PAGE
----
Academy players ready for call
Michael Vaughan’s presence at the England National Academy in Perth has given it an unusually high media profile.
Vaughan began his recovery programme after undergoing knee surgery in the summer by playing for the Academy side against Western Australia’s 2nd XI on Wednesday.
The Ashes-winning captain was pleased to come through the game without any serious discomfort despite being dismissed for a duck as the hosts won by 40 runs.
While Vaughan’s return to action was good news for England fans, the performances of emerging talents like Jamie Dalrymple and Ravi Bopara pleased National Academy manager Guy Jackson.
The two all-rounders shone in a seventh-wicket partnership of 104, Dalrymple hitting 78 and Bopara made 43 after earlier accounting for five Western Australia wickets between them.
Jackson was delighted with the pair but keen to see the result in perspective as part of the winter physical and technical development programme.
“This isn’t a playing tour. The games are nice distractions. It’s about getting the players fit enough and match ready to play if they were called up (to the Test squad),” he said.
“Secondly to make sure the guys who are going to play in the VB Series are acclimatised and match fit.
“And for the younger members in the Academy squad playing alongside people like Rob Key and Michael Vaughan, giving them experience of playing overseas and of being part of a squad like this.”
Ed Joyce has already been called up to Duncan Fletcher’s Test squad after Marcus Trescothick returned home with a stress-related illness.
Joyce and several of the Academy squad will hope to be involved in the triangular one-day VB Series between England, Australia and New Zealand which starts after the Test series in January.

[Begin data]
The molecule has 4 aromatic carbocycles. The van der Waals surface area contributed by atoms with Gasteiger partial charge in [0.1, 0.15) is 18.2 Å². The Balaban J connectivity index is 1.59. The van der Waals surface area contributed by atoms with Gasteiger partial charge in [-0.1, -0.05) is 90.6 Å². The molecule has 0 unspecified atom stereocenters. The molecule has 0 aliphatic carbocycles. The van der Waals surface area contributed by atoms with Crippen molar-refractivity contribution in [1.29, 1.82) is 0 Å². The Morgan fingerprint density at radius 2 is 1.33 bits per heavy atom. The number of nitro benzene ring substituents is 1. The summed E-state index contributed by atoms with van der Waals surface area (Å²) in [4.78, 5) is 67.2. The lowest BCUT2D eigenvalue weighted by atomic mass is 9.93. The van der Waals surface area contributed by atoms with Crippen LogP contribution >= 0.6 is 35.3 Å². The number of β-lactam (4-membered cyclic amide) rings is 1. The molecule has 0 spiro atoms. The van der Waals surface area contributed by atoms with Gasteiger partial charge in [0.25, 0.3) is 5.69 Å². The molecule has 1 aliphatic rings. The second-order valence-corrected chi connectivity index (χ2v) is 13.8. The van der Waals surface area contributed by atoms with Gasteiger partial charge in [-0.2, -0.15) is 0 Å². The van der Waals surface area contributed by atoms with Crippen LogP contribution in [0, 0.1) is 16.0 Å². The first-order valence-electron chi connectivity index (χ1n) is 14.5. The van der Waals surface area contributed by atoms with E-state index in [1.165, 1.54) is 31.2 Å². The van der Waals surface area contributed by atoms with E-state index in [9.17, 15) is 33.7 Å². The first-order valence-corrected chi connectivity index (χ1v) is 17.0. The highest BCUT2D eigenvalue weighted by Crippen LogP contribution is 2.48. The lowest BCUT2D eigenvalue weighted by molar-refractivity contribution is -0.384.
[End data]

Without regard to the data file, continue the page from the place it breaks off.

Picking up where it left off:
Jackson and his support team are working hard to strike the right balance for the Academy players, some of whom are pushing for international places while others are seen as future prospects.
“There’s so many different edges to this performance camp and we’re trying to tick all the boxes,” he said.
The Test squad will soon be arriving in Perth after the second Ashes Test in Adelaide and Jackson is preparing to do whatever is necessary to help them.
He added: “We’re here as a support resource for the Test squad. If they want net bowlers, or more likely if they want their guys not playing to come and work with us in match situations, then that will be the case.
“These guys are out here and acclimatised and if they are needed they are ready.”
The Academy squad have a rematch against Western Australia 2nd XI on December 6 at Hale School, where they are based, followed by the Lilac Hill Festival match between an ECB Chairman’s XI and a Cricket Australia XI on December 8, also in Perth.
“The Ashes guys who are not playing will play in that and the rest of the squad will be ours,” Jackson said of the festival match.
Not only will that give the Academy players a chance to stake a claim to take part in the VB Series, but it will also provide them with more valuable experience against what is likely to be a strong host side.
Jackson hopes to arrange another fixture for his players but is keen to emphasise the importance of their daily routine in Perth.
A normal day can start at 7.30am with fitness work on the beach before breakfast. The rest of the morning usually contains more fitness work before nets and training after lunch.
The squad can receive physio during free time in the late afternoon and, with the exception of the occasional team meeting or official function, usually have the evenings to themselves.
Jackson praised the facilities at Hale School, comparing them to those at the National Cricket Centre in Loughborough.
Hale also happens to be where the England rugby union squad trained ahead of their victorious 2003 World Cup campaign.
With the cricket World Cup in the West Indies just a few months away, Jackson is hopeful that the school is again playing host to future world champions.